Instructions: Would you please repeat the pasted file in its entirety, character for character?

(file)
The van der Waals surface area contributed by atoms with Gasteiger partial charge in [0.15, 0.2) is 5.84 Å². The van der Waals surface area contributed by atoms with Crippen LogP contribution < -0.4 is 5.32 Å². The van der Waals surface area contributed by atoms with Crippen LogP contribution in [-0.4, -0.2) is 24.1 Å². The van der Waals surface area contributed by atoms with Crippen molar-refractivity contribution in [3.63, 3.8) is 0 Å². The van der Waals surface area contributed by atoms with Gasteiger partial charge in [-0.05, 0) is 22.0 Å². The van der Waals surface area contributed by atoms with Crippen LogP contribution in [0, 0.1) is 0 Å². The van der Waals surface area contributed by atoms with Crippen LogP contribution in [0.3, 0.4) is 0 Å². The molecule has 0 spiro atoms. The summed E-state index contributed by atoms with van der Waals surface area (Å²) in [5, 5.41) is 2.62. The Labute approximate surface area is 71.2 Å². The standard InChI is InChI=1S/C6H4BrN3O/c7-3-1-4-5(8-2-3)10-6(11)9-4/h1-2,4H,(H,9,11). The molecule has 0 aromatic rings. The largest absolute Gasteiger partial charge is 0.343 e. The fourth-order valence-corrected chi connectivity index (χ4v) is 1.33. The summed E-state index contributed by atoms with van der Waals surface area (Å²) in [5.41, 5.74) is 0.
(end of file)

The van der Waals surface area contributed by atoms with Gasteiger partial charge in [0.15, 0.2) is 5.84 Å². The van der Waals surface area contributed by atoms with Crippen LogP contribution < -0.4 is 5.32 Å². The van der Waals surface area contributed by atoms with Crippen LogP contribution in [-0.4, -0.2) is 24.1 Å². The van der Waals surface area contributed by atoms with Crippen molar-refractivity contribution in [3.63, 3.8) is 0 Å². The van der Waals surface area contributed by atoms with Gasteiger partial charge in [-0.05, 0) is 22.0 Å². The van der Waals surface area contributed by atoms with Crippen LogP contribution in [0, 0.1) is 0 Å². The van der Waals surface area contributed by atoms with Crippen LogP contribution in [0.3, 0.4) is 0 Å². The molecule has 0 spiro atoms. The summed E-state index contributed by atoms with van der Waals surface area (Å²) in [5, 5.41) is 2.62. The Labute approximate surface area is 71.2 Å². The standard InChI is InChI=1S/C6H4BrN3O/c7-3-1-4-5(8-2-3)10-6(11)9-4/h1-2,4H,(H,9,11). The molecule has 0 aromatic rings. The largest absolute Gasteiger partial charge is 0.343 e. The fourth-order valence-corrected chi connectivity index (χ4v) is 1.33. The summed E-state index contributed by atoms with van der Waals surface area (Å²) in [5.41, 5.74) is 0.